My second anxiety is that people will hear this news and think, “Oh no—this is way too soon. They need to get their lives back together before they do that.” I hope the story I’ve told makes it clear that this is not a new direction for us; it’s a direction we planned to take for years now, but are simply taking sooner than we had expected. And again, one does not finish with the grief for a lost child, as a person might walk through a room and close the door behind him as he enters the next. The loss of Simon will be with us forever; if we wait to be “over it,” we will never do anything. At the same time, we have gone to great lengths to ensure that we are indeed ready to take this step now. The adoption process builds in seemingly endless safeguards; although I have read many articles about the alarming abuses that sometimes take place under the heading of “adoption,” our experience makes it hard for me to imagine how those horrors happened. We have been fingerprinted and background checked. We’ve had multiple, extensive interviews with our social worker, a counselor, our adoption consultant, and a pastoral consultant. We have presented letters of recommendation and submitted reams of paperwork and attended classes and read books and watched videos. The finished home study has been in our hands for two months while we have mailed off packages of further paperwork to adoption agencies. The process has been grueling but ultimately, I’m glad it’s that way—because that protects babies, and families, and that is essential in adoption, where (as in many areas of life) much can go wrong.


Speaking of the dangers: there is no such thing as a risk-free adoption, just as there is no such thing as a risk-free pregnancy or, really, a risk-free life. But there are levels of vulnerability. We are choosing to wait for a less risky situation, to lessen the likelihood of us becoming attached to a baby that is then kept or reclaimed by the birth family. It’s hard to hold out for this, when I get emails about other situations, but we believe it’s wisest for us to minimize the risk of further loss as much as possible, for the sake of our whole family.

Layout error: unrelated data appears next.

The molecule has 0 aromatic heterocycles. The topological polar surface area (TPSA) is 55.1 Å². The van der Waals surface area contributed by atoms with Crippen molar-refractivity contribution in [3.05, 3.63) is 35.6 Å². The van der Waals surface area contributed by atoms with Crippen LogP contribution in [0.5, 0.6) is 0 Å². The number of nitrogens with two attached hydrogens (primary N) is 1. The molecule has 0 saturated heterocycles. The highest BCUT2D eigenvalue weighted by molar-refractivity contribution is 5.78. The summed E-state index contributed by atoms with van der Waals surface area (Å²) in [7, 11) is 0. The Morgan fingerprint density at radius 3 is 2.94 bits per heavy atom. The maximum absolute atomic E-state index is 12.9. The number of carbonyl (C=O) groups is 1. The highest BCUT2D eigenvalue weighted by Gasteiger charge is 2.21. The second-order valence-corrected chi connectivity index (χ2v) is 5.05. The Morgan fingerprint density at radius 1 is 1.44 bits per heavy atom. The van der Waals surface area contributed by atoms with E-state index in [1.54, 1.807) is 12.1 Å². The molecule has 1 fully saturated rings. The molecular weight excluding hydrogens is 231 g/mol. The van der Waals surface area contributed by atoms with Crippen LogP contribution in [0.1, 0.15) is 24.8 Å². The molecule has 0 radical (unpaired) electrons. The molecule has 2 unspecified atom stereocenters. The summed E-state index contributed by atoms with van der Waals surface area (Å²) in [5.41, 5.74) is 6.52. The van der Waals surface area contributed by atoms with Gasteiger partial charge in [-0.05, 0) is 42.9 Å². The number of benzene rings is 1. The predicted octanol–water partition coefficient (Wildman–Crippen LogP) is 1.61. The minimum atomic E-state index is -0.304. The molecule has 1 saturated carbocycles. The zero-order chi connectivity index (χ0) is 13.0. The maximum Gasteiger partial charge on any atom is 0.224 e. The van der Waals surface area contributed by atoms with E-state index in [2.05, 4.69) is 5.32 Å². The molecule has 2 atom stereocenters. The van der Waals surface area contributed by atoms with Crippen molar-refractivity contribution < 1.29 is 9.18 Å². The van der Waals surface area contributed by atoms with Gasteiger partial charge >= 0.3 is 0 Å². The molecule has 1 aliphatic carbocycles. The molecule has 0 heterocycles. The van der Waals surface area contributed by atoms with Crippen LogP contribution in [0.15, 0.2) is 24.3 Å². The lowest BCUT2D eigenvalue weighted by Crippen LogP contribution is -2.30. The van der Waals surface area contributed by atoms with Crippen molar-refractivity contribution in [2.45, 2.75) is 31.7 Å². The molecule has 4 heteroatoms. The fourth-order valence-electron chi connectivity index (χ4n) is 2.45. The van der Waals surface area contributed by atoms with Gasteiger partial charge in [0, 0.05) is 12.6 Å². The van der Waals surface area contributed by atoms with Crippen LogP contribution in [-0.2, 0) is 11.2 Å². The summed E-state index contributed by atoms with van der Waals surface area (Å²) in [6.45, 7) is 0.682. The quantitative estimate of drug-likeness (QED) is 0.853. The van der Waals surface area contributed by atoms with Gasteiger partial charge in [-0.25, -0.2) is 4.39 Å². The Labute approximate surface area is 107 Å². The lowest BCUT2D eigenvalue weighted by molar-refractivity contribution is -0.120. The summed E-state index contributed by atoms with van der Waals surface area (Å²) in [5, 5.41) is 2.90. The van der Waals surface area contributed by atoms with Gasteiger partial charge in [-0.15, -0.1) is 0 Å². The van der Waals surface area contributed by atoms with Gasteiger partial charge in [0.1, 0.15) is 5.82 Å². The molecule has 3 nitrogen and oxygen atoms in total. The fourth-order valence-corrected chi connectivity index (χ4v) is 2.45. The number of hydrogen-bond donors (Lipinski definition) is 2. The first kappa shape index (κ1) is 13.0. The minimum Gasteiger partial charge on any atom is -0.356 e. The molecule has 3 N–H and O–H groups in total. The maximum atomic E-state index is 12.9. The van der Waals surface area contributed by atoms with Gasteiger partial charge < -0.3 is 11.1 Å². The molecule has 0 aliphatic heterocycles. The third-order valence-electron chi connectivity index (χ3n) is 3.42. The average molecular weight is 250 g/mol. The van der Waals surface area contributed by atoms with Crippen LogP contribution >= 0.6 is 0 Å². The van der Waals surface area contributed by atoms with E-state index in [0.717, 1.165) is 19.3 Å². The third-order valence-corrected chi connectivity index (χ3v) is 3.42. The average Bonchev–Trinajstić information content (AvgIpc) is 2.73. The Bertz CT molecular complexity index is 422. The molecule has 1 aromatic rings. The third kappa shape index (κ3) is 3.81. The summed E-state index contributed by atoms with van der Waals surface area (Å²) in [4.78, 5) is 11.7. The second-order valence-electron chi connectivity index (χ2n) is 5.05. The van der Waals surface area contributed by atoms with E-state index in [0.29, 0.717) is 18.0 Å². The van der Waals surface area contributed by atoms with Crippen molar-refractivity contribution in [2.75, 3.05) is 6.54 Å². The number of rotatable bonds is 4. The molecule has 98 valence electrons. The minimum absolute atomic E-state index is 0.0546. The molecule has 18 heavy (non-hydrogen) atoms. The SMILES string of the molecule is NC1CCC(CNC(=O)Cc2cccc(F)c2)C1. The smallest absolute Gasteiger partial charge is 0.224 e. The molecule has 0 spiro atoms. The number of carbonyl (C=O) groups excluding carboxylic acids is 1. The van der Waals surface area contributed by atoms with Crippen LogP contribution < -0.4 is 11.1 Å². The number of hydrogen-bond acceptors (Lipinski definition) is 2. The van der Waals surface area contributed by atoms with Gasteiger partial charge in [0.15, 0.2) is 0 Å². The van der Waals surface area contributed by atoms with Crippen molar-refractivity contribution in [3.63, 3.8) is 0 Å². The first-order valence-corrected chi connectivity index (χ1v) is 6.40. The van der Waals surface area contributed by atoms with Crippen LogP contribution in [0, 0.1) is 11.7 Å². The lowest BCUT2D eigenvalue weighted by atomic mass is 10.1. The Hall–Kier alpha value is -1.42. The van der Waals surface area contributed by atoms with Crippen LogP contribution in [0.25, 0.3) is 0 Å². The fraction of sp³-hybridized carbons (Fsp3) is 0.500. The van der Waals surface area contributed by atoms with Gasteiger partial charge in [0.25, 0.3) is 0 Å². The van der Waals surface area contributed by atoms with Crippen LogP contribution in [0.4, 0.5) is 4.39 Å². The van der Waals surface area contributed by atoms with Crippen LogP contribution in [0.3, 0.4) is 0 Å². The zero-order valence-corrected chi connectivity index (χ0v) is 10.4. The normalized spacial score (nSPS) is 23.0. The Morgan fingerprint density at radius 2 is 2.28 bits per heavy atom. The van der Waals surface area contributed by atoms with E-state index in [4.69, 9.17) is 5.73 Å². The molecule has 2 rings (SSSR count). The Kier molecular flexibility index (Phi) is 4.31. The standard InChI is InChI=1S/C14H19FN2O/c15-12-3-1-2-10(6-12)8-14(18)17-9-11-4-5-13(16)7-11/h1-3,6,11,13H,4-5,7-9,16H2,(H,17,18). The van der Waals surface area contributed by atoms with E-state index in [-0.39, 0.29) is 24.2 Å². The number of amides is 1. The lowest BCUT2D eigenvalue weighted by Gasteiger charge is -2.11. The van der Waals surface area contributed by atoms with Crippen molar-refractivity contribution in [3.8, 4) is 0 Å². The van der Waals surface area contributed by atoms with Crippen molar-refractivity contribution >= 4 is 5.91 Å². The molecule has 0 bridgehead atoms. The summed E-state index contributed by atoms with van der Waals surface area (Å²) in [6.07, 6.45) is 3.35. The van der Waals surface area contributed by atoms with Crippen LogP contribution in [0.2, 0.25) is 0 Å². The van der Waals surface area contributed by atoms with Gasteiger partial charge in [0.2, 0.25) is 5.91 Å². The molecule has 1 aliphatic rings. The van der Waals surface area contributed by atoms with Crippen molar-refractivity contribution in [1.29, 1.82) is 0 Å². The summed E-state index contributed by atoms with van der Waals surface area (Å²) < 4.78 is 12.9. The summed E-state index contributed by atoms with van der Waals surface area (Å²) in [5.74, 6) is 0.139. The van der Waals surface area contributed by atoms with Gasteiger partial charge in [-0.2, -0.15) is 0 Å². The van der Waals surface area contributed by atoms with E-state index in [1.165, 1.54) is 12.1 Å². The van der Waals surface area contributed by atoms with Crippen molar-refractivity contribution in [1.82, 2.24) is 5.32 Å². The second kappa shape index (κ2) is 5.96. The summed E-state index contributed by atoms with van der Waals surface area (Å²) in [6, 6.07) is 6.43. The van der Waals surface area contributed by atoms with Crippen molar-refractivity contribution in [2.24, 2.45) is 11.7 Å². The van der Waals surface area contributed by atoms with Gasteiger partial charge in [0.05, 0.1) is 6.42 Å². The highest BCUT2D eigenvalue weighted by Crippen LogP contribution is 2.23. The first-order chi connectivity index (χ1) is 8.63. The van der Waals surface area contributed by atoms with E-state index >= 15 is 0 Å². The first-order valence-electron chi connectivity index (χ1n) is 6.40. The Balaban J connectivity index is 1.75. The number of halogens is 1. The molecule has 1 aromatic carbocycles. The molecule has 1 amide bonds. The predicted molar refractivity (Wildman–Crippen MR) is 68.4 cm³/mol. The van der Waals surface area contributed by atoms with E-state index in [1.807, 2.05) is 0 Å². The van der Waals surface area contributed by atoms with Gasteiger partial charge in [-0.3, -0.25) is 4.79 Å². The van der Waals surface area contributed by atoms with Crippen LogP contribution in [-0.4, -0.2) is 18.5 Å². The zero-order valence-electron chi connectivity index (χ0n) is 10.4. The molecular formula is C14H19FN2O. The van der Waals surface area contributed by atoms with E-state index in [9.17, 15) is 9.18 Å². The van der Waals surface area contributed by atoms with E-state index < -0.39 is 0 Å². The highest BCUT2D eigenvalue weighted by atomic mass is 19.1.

So this is where we find ourselves: in a nebulous waiting period that could last days or months. We are working with an adoption consultant who has access to information about available situations with multiple agencies. We have always been open to either gender and any ethnicity, and incidentally, both those choices could help decrease our wait time. When we hear about a situation that interests us, we ask for our family’s profile to be presented to the birthmother—and then wait a few days to learn whether we have been chosen or not. I mother the children I have with me, and check my email obsessively. I try not to hope too much. We talk often with our three older children about adopting a baby, and every time we watch their eyes light up. I am terrified to pray for a good and quick outcome, because so much pain has come in answer to my prayers these last years. I hold my breath, and wait.


If you are a person who prays, though—please pray for this! And if you are interested in helping in other ways, here is a link to our fundraising page. Because, wow, adoption is expensive. Nobody could afford it on their own! I will write more about that side of things soon. And if I have to write about it in a big hurry because we’ve been matched with a baby, I will be nothing but thrilled.